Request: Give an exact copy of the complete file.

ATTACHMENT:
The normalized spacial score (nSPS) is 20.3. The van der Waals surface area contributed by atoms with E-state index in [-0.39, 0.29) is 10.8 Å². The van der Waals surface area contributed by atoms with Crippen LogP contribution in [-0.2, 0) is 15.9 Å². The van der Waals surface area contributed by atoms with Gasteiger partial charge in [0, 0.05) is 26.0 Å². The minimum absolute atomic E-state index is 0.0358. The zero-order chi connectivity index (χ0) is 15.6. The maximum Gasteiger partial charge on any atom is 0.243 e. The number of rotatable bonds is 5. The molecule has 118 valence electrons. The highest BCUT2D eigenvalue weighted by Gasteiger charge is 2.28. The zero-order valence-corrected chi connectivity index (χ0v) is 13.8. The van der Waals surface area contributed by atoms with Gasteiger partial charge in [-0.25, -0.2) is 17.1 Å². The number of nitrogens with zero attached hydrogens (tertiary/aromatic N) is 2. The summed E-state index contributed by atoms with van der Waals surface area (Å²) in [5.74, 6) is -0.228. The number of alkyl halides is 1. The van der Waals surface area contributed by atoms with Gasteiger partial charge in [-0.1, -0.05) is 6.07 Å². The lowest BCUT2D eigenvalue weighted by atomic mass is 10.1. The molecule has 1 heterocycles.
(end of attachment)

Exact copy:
The normalized spacial score (nSPS) is 20.3. The van der Waals surface area contributed by atoms with E-state index in [-0.39, 0.29) is 10.8 Å². The van der Waals surface area contributed by atoms with Crippen LogP contribution in [-0.2, 0) is 15.9 Å². The van der Waals surface area contributed by atoms with Gasteiger partial charge in [0, 0.05) is 26.0 Å². The minimum absolute atomic E-state index is 0.0358. The zero-order chi connectivity index (χ0) is 15.6. The maximum Gasteiger partial charge on any atom is 0.243 e. The number of rotatable bonds is 5. The molecule has 118 valence electrons. The highest BCUT2D eigenvalue weighted by Gasteiger charge is 2.28. The zero-order valence-corrected chi connectivity index (χ0v) is 13.8. The van der Waals surface area contributed by atoms with Gasteiger partial charge in [-0.25, -0.2) is 17.1 Å². The number of nitrogens with zero attached hydrogens (tertiary/aromatic N) is 2. The summed E-state index contributed by atoms with van der Waals surface area (Å²) in [5.74, 6) is -0.228. The number of alkyl halides is 1. The van der Waals surface area contributed by atoms with Gasteiger partial charge in [-0.1, -0.05) is 6.07 Å². The lowest BCUT2D eigenvalue weighted by atomic mass is 10.1. The molecule has 1 heterocycles.